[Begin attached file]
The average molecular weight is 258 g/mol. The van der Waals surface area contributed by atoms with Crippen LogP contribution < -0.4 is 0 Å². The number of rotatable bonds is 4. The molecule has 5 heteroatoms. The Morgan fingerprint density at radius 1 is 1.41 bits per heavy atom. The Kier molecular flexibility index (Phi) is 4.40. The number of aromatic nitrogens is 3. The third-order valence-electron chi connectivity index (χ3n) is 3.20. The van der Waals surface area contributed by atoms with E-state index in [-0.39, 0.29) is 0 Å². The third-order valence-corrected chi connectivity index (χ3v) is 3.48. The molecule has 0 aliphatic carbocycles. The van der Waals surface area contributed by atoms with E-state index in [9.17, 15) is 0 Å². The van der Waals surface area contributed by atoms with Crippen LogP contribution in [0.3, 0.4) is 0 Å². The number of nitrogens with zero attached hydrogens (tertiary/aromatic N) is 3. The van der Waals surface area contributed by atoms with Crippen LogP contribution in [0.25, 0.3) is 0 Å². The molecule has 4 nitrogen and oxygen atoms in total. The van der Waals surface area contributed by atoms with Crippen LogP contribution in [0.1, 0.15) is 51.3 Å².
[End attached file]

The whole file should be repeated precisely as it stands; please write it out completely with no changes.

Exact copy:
The average molecular weight is 258 g/mol. The van der Waals surface area contributed by atoms with Crippen LogP contribution < -0.4 is 0 Å². The number of rotatable bonds is 4. The molecule has 5 heteroatoms. The Morgan fingerprint density at radius 1 is 1.41 bits per heavy atom. The Kier molecular flexibility index (Phi) is 4.40. The number of aromatic nitrogens is 3. The third-order valence-electron chi connectivity index (χ3n) is 3.20. The van der Waals surface area contributed by atoms with E-state index in [-0.39, 0.29) is 0 Å². The third-order valence-corrected chi connectivity index (χ3v) is 3.48. The molecule has 0 aliphatic carbocycles. The van der Waals surface area contributed by atoms with E-state index in [9.17, 15) is 0 Å². The van der Waals surface area contributed by atoms with Crippen LogP contribution in [0.3, 0.4) is 0 Å². The number of nitrogens with zero attached hydrogens (tertiary/aromatic N) is 3. The van der Waals surface area contributed by atoms with Crippen LogP contribution in [0.25, 0.3) is 0 Å². The molecule has 4 nitrogen and oxygen atoms in total. The van der Waals surface area contributed by atoms with Crippen LogP contribution in [0.1, 0.15) is 51.3 Å².